The manager as matchmaker: Finding the best fit between employee and customer

Jul 27, 2012

Matchmaking managers can improve customer relations and increase repeat business by pairing employees and customers with similar personalities, according to a report in the latest edition of the Journal of Service Research.

The study by three German researchers suggests that managers use role-playing exercises, videotaped rehearsals and on-site evaluations to better determine the service experience from the customer's perspective. Then match the right employees with the right customers, report marketing professors Jan Wieseke, of Ruhr-University of Bochum, Anja Geigenmüller, of Ilmenau University of Technology, and Florian Kraus, of the University of Mannheim.

Central to improving service is fostering an empathic relationship between employees and customers. The researchers found a direct link between employee empathy, customer satisfaction, and customer loyalty. The more empathic an employee is toward a customer, the happier the customer will be, and the more likely he or she will be to come back.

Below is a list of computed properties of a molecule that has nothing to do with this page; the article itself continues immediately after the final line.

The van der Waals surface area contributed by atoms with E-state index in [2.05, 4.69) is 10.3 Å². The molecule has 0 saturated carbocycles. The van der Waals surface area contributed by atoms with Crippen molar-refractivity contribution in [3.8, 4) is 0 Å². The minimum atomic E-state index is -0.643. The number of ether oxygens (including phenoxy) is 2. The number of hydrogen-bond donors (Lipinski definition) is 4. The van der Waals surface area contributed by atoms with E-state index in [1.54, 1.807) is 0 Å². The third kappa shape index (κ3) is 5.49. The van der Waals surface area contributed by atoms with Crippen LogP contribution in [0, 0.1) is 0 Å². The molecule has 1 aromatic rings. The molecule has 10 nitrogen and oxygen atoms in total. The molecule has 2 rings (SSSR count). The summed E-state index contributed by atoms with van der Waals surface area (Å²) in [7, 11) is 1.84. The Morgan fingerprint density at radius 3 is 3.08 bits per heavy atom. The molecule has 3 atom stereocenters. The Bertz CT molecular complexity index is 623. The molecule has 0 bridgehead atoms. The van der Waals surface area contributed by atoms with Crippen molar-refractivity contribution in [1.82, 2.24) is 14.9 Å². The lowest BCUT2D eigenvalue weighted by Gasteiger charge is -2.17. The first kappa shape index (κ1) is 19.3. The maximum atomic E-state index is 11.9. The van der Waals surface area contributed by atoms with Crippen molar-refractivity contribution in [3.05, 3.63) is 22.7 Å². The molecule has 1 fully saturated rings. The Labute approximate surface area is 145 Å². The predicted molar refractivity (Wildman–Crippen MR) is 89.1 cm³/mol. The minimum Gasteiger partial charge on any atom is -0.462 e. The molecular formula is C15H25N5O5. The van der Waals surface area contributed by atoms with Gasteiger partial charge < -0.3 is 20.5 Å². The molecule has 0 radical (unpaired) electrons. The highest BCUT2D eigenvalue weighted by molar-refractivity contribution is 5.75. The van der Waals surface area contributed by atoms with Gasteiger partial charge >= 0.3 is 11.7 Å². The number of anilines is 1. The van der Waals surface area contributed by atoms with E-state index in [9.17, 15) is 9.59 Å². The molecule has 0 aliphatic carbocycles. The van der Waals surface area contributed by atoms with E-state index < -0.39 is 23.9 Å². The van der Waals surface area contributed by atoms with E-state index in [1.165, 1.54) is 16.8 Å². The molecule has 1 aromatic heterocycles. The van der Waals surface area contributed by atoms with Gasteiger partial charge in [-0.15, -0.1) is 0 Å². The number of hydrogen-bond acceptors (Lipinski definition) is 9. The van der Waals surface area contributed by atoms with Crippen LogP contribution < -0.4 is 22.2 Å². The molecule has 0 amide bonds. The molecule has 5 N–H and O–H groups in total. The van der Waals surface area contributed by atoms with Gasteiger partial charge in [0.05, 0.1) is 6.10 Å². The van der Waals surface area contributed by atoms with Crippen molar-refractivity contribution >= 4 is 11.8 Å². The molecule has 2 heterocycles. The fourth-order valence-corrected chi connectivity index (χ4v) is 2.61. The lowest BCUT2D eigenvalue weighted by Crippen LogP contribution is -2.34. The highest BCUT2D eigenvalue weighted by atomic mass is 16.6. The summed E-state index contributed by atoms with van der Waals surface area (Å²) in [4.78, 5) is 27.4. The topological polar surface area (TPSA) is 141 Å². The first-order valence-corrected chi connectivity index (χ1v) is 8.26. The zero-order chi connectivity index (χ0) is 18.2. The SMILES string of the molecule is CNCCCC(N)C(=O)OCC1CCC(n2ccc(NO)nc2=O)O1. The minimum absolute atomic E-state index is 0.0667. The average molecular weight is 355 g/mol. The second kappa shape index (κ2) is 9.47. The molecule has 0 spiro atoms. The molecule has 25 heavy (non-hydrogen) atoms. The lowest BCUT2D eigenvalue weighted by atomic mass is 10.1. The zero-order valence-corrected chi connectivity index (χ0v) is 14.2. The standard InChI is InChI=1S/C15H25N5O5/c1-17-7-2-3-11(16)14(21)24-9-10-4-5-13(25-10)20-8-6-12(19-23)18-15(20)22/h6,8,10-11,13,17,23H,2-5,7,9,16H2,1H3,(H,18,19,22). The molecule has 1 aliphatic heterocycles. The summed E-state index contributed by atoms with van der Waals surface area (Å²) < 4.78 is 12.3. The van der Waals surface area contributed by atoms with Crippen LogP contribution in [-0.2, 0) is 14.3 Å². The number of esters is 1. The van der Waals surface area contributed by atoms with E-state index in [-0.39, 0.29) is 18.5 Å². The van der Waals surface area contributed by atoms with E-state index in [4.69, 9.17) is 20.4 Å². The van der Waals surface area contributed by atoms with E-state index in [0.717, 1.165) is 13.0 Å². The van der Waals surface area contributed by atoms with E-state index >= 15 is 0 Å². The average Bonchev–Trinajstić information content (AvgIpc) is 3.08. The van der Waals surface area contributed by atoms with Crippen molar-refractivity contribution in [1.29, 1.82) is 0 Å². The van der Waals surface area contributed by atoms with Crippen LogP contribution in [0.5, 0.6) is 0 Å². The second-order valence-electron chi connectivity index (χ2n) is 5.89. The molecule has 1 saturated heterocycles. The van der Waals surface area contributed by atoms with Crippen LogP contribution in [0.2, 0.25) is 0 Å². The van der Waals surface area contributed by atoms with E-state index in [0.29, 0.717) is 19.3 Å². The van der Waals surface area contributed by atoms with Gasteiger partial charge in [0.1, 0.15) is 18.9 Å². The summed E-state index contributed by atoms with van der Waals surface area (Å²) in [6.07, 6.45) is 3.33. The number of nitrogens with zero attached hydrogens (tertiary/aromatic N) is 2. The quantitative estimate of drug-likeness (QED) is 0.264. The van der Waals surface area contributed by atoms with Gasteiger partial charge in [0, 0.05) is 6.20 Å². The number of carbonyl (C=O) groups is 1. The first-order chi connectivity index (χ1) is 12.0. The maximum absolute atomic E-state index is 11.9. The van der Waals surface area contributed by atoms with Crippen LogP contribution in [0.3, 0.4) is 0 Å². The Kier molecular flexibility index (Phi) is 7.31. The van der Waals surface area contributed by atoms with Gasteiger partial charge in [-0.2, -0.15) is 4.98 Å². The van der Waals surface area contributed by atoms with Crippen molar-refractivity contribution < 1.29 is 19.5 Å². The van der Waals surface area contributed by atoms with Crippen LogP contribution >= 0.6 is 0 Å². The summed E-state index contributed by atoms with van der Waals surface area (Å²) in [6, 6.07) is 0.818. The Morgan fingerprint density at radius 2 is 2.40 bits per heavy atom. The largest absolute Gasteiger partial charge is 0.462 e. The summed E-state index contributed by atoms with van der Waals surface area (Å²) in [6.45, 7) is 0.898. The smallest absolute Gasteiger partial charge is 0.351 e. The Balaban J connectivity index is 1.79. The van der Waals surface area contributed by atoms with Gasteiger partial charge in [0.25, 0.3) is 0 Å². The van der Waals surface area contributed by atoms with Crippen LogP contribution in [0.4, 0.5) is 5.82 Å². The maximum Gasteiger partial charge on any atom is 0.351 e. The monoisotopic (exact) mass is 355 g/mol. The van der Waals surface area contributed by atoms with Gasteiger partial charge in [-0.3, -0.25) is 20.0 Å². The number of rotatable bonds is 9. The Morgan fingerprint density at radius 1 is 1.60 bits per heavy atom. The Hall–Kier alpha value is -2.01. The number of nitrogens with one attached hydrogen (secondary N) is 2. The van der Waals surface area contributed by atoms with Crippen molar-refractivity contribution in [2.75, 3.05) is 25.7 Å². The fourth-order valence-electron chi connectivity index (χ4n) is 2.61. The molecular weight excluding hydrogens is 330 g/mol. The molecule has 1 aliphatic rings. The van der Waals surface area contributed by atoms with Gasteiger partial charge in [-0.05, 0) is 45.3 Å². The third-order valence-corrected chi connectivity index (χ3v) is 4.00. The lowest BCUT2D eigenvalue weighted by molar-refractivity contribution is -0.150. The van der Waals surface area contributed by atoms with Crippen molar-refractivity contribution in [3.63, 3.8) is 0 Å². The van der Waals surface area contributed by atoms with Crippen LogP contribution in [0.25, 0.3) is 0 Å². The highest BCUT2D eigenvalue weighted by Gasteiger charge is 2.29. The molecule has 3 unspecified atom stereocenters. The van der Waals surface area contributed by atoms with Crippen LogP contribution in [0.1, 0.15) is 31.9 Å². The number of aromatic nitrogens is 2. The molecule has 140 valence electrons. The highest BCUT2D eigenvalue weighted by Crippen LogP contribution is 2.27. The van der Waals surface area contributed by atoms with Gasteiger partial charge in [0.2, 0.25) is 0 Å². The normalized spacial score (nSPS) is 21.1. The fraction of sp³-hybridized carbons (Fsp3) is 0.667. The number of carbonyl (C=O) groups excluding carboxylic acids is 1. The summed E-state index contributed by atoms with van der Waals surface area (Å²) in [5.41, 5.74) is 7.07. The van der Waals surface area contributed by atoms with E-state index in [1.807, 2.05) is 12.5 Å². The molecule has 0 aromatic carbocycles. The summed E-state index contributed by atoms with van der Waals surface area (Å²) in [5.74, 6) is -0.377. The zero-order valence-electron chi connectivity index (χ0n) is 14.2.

To successfully match make, the researchers suggest managers undertake "interaction routing," or pairing customers and employees based on their .

The professors recognized one firm, eLoyalty, for its Integrated Contact Solutions business, which optimizes customer experience by directing each caller to the employee who best matches the caller's psychological profile. "The firm employs several linguists, behavioral scientists, and statisticians to elaborate communication patterns and algorithms to predict customer interaction behavior," Wieseke said.

But there are other, less complex and less expensive measures businesses can take.

Simple surveys can be used to prompt customers to reveal their personality types. Wieseke, Geigenmüller and Kraus also recommended educating employees about the impact of personality traits and providing routes to respond effectively to certain customer characteristics. They emphasized the importance of training employees to respond appropriately both verbally and non-verbally in a service setting, which can certainly make or break a customer's experience.

"The authors' results show that this eHarmony-like matching of employees and customers is a very effective tactic," said Katherine Lemon, editor of the Journal of Service Research and Accenture Professor of Marketing at Boston College. "Empathic customers are much more likely to forgive a spilt coffee or undercooked steak, and empathic are much more likely to respond sensitively to customer requests and complaints. This then mitigates the negative effects of customer dissatisfaction on customer loyalty."

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